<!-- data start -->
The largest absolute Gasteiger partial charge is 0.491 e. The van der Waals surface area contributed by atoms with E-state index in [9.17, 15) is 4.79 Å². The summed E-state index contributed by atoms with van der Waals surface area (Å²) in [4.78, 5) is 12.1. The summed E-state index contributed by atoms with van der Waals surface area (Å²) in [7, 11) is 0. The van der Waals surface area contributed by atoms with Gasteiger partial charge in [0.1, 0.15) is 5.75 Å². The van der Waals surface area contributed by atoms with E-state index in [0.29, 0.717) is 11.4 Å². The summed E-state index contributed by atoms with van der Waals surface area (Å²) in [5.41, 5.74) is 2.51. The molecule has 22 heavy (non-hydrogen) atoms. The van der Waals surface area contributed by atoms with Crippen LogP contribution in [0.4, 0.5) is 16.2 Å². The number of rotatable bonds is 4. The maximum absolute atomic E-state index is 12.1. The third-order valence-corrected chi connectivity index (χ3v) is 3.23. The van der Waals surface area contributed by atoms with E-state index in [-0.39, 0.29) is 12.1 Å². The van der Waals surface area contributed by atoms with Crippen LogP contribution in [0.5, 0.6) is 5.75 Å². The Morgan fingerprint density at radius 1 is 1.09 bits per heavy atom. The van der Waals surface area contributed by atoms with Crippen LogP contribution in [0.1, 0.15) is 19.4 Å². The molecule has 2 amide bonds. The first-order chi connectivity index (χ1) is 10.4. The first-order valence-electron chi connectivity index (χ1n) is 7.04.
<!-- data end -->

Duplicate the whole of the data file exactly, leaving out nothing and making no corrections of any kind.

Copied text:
The largest absolute Gasteiger partial charge is 0.491 e. The van der Waals surface area contributed by atoms with E-state index in [9.17, 15) is 4.79 Å². The summed E-state index contributed by atoms with van der Waals surface area (Å²) in [4.78, 5) is 12.1. The summed E-state index contributed by atoms with van der Waals surface area (Å²) in [7, 11) is 0. The van der Waals surface area contributed by atoms with Gasteiger partial charge in [0.1, 0.15) is 5.75 Å². The van der Waals surface area contributed by atoms with E-state index in [0.29, 0.717) is 11.4 Å². The summed E-state index contributed by atoms with van der Waals surface area (Å²) in [5.41, 5.74) is 2.51. The molecule has 22 heavy (non-hydrogen) atoms. The van der Waals surface area contributed by atoms with Crippen LogP contribution in [0.4, 0.5) is 16.2 Å². The number of rotatable bonds is 4. The maximum absolute atomic E-state index is 12.1. The third-order valence-corrected chi connectivity index (χ3v) is 3.23. The van der Waals surface area contributed by atoms with E-state index in [-0.39, 0.29) is 12.1 Å². The van der Waals surface area contributed by atoms with Crippen LogP contribution in [0.5, 0.6) is 5.75 Å². The Morgan fingerprint density at radius 1 is 1.09 bits per heavy atom. The van der Waals surface area contributed by atoms with Crippen LogP contribution in [0.1, 0.15) is 19.4 Å². The molecule has 2 amide bonds. The first-order chi connectivity index (χ1) is 10.4. The first-order valence-electron chi connectivity index (χ1n) is 7.04.